November 22, 2015

LAHAINA, Hawaii (AP) Three ranked teams, some of the biggest names in college basketball and oh yeah, some really nice weather. Just another Maui Invitational.

The tournament that has become one of the early season highlights in a sport that has always welcomed big matchups in the days before Thanksgiving gets underway Monday.

No. 17 Vanderbilt and St. John's, a couple of teams with 3-0 records, start the opening quadrupleheader. The Commodores are coming off an overtime win over Stony Brook, while St. John's used a big second-half comeback to beat Rutgers last week.

''I think you could call that a `wake-up' call,''' Vanderbilt coach Kevin Stallings said Sunday of the home win over the Seawolves. ''It shows a team that you have to respect every opponent and that if you're not focused against a good team you can lose. We're still a young team but we're an experienced young team.''

Vanderbilt started three sophomores and two freshmen last season, one that ended with a 21-14 record and a run to the quarterfinals of the NIT.

''You can learn a lot about your team playing three games in three days,'' Stallings said. ''Kids just want to play. They would much rather play three straight days than practice three straight days.''

St. John's is coached by its all-time leading scorer, Chris Mullin, and he has found out in a hurry in his first season how important depth can be, especially with the three games in the next three days.

''We have nine new players and a whole new staff and we're just learning about each other,'' Mullin said. ''This is a chance to bind together but it will be harder with our recent injuries.''

Freshman guard Malik Ellison, the son of former Louisville star Pervis Ellison, didn't play in the win over Rutgers because of a foot injury, and junior college transfer Darien Williams left that game in the first half with a shoulder injury. Neither practiced Saturday, and they weren't expected to practice Sunday either.

The Vanderbilt-St. John's winner will face the winner of the game between No. 14 Indiana and Wake Forest in Tuesday's semifinals. The other bracket will have the winner of No. 4 Kansas and Chaminade against the winner of UCLA and UNLV.

The championship of the Maui Jim Maui Invitational is Wednesday.

Hoosiers coach Tom Crean said managing minutes will be important, especially with his young frontcourt featuring 6-foot-10 Thomas Bryant, who had 17 points, seven rebounds and four blocks in Thursday's 86-65 win over Creighton.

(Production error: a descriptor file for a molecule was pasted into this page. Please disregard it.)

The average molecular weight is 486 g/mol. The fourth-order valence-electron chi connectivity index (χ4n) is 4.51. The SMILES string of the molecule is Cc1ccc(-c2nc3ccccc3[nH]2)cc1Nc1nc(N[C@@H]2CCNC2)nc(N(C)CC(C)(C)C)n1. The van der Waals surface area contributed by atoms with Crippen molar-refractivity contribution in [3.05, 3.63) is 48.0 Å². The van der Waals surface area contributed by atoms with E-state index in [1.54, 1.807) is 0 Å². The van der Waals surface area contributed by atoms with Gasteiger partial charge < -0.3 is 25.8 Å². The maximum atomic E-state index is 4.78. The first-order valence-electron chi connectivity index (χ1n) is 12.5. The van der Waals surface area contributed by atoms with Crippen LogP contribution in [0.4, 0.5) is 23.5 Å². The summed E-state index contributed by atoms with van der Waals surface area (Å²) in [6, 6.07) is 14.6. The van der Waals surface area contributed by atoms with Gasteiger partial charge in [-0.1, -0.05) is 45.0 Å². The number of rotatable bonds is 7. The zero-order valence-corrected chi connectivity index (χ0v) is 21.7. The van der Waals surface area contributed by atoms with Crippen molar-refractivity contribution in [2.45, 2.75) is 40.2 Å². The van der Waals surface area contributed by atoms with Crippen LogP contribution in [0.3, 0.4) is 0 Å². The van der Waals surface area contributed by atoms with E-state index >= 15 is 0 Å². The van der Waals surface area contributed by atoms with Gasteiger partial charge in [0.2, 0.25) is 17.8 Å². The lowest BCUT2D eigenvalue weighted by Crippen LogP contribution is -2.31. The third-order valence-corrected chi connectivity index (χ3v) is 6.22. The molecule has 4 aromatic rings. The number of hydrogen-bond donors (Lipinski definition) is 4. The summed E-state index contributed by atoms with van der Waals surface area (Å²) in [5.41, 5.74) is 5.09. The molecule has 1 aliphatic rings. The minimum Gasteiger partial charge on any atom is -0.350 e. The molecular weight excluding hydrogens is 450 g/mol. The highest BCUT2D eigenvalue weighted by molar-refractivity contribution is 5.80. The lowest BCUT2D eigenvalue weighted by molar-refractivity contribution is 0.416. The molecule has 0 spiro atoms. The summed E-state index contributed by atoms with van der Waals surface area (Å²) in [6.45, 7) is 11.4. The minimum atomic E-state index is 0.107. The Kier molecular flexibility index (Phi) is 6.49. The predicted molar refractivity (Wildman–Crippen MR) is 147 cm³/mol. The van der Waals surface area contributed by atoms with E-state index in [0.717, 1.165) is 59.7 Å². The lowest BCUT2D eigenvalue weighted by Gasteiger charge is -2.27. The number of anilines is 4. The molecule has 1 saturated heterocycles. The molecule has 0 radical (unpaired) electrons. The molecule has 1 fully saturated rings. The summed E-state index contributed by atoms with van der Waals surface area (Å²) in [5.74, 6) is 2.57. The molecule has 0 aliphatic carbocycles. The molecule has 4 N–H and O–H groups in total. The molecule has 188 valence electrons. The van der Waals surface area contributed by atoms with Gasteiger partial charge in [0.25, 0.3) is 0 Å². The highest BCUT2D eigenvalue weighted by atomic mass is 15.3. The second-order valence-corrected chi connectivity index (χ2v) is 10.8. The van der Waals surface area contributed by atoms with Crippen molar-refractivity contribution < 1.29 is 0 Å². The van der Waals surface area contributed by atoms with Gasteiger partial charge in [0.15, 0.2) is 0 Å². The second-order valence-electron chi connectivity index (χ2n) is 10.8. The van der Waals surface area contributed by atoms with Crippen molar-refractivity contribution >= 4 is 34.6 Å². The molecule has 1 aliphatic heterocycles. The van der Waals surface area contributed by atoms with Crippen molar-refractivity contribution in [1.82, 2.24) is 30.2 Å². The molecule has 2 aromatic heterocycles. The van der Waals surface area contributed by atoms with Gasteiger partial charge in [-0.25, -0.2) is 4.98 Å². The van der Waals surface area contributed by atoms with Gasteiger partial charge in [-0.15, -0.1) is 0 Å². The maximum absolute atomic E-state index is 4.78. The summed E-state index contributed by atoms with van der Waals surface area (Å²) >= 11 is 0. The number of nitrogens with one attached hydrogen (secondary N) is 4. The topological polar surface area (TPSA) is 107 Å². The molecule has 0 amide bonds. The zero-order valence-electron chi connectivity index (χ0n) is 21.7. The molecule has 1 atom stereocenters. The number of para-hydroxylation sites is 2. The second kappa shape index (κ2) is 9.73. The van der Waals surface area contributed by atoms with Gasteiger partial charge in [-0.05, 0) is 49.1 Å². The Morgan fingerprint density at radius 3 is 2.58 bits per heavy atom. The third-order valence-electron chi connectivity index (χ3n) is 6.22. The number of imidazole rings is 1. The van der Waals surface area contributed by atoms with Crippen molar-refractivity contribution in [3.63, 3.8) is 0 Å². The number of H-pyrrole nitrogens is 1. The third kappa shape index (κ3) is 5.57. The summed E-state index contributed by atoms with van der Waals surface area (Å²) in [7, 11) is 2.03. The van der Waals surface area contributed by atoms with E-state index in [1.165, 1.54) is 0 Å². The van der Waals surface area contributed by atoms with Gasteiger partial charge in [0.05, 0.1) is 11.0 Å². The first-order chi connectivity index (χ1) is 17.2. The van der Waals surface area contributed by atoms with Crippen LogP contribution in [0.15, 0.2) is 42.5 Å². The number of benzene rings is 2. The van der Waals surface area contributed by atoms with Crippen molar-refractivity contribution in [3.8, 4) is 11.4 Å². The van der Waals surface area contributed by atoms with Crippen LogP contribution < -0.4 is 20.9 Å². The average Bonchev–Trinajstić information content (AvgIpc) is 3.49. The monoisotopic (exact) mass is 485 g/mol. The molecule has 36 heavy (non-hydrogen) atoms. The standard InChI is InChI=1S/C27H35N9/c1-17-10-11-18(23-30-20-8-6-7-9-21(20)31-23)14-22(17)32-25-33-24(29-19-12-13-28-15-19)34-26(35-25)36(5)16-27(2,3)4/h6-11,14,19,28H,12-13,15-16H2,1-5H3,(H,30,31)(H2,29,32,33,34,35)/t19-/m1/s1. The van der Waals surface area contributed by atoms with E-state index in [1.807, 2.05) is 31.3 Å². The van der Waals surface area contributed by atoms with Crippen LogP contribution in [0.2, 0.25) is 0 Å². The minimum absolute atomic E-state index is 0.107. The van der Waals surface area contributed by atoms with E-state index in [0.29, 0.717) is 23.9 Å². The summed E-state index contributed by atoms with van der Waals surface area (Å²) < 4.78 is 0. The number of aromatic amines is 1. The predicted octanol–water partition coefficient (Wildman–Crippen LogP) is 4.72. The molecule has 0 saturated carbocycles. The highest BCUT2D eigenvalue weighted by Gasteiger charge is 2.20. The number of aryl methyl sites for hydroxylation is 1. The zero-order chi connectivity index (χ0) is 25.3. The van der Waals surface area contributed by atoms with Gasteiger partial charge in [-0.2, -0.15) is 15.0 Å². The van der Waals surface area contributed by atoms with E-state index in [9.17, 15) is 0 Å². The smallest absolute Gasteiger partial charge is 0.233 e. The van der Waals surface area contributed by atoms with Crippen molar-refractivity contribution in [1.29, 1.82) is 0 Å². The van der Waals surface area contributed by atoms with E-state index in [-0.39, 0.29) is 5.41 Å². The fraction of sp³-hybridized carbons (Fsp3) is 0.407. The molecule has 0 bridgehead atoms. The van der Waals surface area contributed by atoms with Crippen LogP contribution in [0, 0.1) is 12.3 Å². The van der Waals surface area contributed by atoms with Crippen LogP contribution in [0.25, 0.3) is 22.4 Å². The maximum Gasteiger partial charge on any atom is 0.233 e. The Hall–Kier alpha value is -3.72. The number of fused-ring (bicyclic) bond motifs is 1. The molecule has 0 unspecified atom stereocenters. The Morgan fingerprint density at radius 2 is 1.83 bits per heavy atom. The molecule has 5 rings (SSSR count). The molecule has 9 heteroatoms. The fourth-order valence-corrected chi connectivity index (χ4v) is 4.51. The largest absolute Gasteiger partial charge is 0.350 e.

''There is a good chance of fatigue and that usually means unforced turnovers,'' Crean said. ''That's when you know fatigue has set in. It has to be everybody doing the same things they always do.''

FREE THROW TRASH TALK: The eight coaches were all paired with a local middle school student in a free-throw shooting contest held just yards from the Pacific Ocean.

Mullin and UCLA's Steve Alford were teammates on the 1984 U.S. Olympic team, and they are among the best free-throw shooters in NCAA history.

Mullin made his free throws and then it was up to Alford to clinch it for his two-man team.

Just as Alford went to shoot the deciding free throw, Mullin yelled ''Steve.'' When the ball swished Alford didn't even move as he yelled back ''Mully.''

ROOTING INTEREST: Tournament director Dave Odom promises to be neutral this week, but it wouldn't be surprising for him to be rooting inside for Wake Forest, where he coached Tim Duncan.

''My feelings will remain my own,'' Odom said with a laugh. ''I just hope all the teams here have a great week of basketball and a great experience on Maui.''

Odom coached in the Maui Invitational with South Carolina and he was an assistant to Terry Holland at Virginia when the top-ranked Cavaliers and Ralph Sampson lost to Division II Chaminade in the upset that led to the start of this tournament.

''People think we didn't play hard that day,'' Holland said. ''The players played as hard as they could. They just didn't play very well.''

NO UPSET: Kansas will face Chaminade in the opening round, and the Silverswords won't be able to sneak up on the Jayhawks, who lost to No. 13 Michigan State on Tuesday in the Champions Classic.

''This will start a three-day grind,'' Kansas coach Bill Self said. ''We'll find out a lot about our depth, that will be a huge factor for every team. It's early but games like these can come back to really help you once conference play starts.''

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